You’ve studied craft, developed a working relationship with your muses, written the book of your heart, and clicked Publish! Congratulations, you’re a self-published author.
Will readers flock out and buy your book, love it, and tell all their friends? Probably not, unless you’ve spent a little time and effort on the marketing side of things. As self-published author Molly Jameson confirmed during our recent interview with her, you don’t just hit “Publish” and experience phenomenal sales; promotion is a much more realistic way to sell a book.
At the most basic level, effective promotion means connecting with readers and cultivating an interest in what you’ve written / are writing, as well as maintaining that connection.
Great. So how do you do that?
Connect with Readers where they are
Social media is a good way to build your audience and connect with readers. I follow several authors via Facebook, which has an abundant number of author pages. The authors generally post on a periodic basis – sometimes on topics relating to their writing or their books and sometimes on humorous or other non-writing related topics. The posts serve to keep the authors visible, raise awareness of their upcoming releases, and create a connection with their followers. That connection can keep an existing reader buying an author’s books and can also cause a potential reader to give a new author a try. One new-to-me-author that I encountered on Facebook was so engaging in her posts that I bought her book when it was released, though it is unlikely that I would have considered it, had I just seen it at the store.
Whether you’re connecting with (potential) readers via your social media channel of choice or reaching out to them in person at book signings, conferences, farmer’s markets, or other places where readers gather, the goal is to:
Build your network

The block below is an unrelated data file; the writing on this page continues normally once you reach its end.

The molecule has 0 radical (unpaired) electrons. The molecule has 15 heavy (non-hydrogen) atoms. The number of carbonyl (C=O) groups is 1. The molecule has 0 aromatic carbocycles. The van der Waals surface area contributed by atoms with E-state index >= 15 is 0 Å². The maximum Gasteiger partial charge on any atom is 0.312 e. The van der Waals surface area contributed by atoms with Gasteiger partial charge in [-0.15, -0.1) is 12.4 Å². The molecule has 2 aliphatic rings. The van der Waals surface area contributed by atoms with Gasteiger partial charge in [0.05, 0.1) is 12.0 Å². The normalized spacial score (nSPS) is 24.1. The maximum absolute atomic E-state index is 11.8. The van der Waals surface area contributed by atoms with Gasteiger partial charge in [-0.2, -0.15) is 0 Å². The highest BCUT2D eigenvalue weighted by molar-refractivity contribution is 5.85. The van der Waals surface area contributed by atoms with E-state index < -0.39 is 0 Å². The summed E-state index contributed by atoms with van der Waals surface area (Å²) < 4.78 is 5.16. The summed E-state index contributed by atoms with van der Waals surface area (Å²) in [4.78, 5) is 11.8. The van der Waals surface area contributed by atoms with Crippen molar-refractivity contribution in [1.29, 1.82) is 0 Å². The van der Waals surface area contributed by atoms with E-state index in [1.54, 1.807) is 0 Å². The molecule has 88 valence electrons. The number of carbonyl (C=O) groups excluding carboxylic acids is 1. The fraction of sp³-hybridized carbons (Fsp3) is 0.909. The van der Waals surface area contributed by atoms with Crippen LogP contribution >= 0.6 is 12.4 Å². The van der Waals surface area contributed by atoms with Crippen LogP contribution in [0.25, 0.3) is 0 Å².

“I told two friends, and then they told two friends, and so on and so on and so on.” ~ Breck shampoo commercial
Word-of-mouth is an effective marketing tool. How many times have you picked up a book because a friend or someone whose opinion you trusted recommended it? By connecting with your readers and building your network, you are creating a word-of-mouth marketing channel. Members of your network can also provide a boost to your book sales by posting reviews (perhaps in exchange for a free or early copy of your book) on sites like Amazon and Goodreads; reviews that will be seen by potential new readers.
Reach out to reviewers and bloggers
In addition to leveraging your reader network (or if you don’t yet have a reader network), you might consider reaching out to people/sites who do reviews, like The Reading Café. That can be a good way to expand your reach and connect with readers you would not otherwise find. You can also reach out to bloggers for guest-blog opportunities, which will get you and your work in front of a new audience that, hopefully, will contain some potential readers. As always, you’ll want to do your research and make sure any reviewer / blogger you work with is a good fit for you and your writing.
Everyone likes to get something free, right? The Goodreads Author Program provides a simple (and free) mechanism for doing author giveaways. You can add per-click paid advertising to your giveaway, which is a little more complicated, but a basic giveaway is pretty easy to setup. You can also run giveaways via Facebook and place ads for a relatively small fee.
Use a book promotion service
Depending on the time, money, and inclination you have, you may consider adding a book promotion service like Robin Reads or Fussy Librarian to your marketing plan. Keep in mind, however, that even if you are using a paid service, you will still have work to do.
Whether you’re self-published, traditionally published, or just getting started, the main goal of any marketing/promotion is to get and keep your name in front of readers. One of the best ways to do that is to keep writing.
So, have you had done any marketing/promotion of your own? If not, what kind of things keep you connected to the authors your follow?